a northern arizona homeowner's guide to identifying and managing invasive plants
Common name(s): Purslane, Common purslane
Scientific name: Portulaca oleracea
Family: Purslane family (Portulacaceae)
Reasons for concern: This plant is a nuisance in landscapes, gardens and agricultural fields. It easily outcompetes more desirable native species, reducing native plant diversity and the pollinators and wildlife, which are dependent on them.
Classification: Non-native. Included on the Arizona Noxious Weed List.
Botanical description: Common, prostrate, succulent plant.
Leaves: Smooth, shiny, fleshy green with red margins, teardrop or wedge-shaped. Wider at tip than at base, between ¼ and 1 inch long and 1/16 to ½ inches wide. Attached to stems without a stalk, arranged alternately along lower ends of stems, produced in clusters at stem tips.
Stem(s): Grow close to ground. Smooth, fleshy, branching, reddish or flesh-colored stems, up to 12 inches. Stems radiate from central rooting point, forming dense mats, growing and spreading rapidly.
Flowers: Individual or in clusters at stem tips. Generally open for one day, only in sunshine. Yellow flowers, 5 notched petals appear in leaf axils (where leaf meets stem). Blooms May through September.
Seeds: Numerous, tiny, black seeds produced in globe-shaped capsules resembling flower buds. Mostly fall near parent plant, but disperse by water, animals or other human activities.
Roots: Simple or branched taproot with fibrous roots mostly near soil surface.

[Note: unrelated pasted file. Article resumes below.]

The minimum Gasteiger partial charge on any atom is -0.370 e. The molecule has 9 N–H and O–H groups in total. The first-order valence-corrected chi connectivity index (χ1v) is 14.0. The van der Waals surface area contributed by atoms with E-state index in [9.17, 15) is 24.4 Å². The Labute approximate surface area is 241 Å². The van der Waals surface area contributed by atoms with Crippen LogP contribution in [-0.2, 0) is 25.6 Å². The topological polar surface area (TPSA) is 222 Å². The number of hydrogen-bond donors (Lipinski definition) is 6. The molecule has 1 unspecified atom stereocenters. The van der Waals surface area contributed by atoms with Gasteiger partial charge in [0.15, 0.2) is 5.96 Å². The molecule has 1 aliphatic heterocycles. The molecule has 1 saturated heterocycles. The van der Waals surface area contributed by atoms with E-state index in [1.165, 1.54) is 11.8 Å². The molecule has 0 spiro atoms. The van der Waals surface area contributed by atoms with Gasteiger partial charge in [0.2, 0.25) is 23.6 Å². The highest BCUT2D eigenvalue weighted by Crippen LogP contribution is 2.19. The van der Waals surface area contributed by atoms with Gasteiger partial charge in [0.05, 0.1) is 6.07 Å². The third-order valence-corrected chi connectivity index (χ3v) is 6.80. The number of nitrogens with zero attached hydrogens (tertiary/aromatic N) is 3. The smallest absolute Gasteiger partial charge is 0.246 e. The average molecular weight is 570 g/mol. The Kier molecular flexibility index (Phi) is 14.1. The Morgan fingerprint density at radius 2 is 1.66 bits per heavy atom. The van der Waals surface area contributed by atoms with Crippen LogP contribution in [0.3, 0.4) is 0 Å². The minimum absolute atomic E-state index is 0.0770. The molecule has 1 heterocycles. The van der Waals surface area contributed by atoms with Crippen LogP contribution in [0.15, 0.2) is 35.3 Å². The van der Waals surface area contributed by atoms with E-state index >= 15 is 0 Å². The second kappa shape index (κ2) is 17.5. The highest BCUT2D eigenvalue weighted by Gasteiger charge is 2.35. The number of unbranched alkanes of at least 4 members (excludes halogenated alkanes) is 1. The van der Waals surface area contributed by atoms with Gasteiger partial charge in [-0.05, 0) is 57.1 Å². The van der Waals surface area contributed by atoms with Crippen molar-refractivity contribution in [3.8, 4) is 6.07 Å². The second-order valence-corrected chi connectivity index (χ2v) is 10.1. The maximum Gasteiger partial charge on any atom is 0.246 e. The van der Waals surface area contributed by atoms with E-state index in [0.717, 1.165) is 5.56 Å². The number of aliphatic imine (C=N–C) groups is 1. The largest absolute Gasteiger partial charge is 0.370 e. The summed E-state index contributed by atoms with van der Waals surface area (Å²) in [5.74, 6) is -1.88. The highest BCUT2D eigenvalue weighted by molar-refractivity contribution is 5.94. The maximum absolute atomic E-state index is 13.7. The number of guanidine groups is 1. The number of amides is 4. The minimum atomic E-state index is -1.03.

Native to: Europe, but there is speculation it originated in North Africa
Where it grows: Found in gardens, ornamental beds, pavement cracks, waste areas, plant nurseries, and cropland. Found nearly world-wide up to 7,600 feet.
Life cycle: Summer annual
Reproduction: By seed and by stem fragments
Weedy characteristics: Leaves screen out light to soil surface, preventing emergence of more desirable seedlings. One plant can produce 240,000 seeds, which can remain viable up to 40 years. Stems can remain viable after pulling and re-root themselves if left on soil.
Control strategies: Its ability to re-root after cultivation or hoeing makes it difficult to eradicate. Hand-pulling, tilling, or hoeing are helpful. Discard all pulled plants in the trash. Do not let plants go to seed. Thick mulches that screen out all light are beneficial in reducing seed germination. Long-term soil solarization, using heavy newspaper layers or landscape cloth covered with very thick mulch, can be effective in discouraging seed germination. Repeatedly monitor previous infestations for new growth. Plant desirable native species to outcompete invasives.
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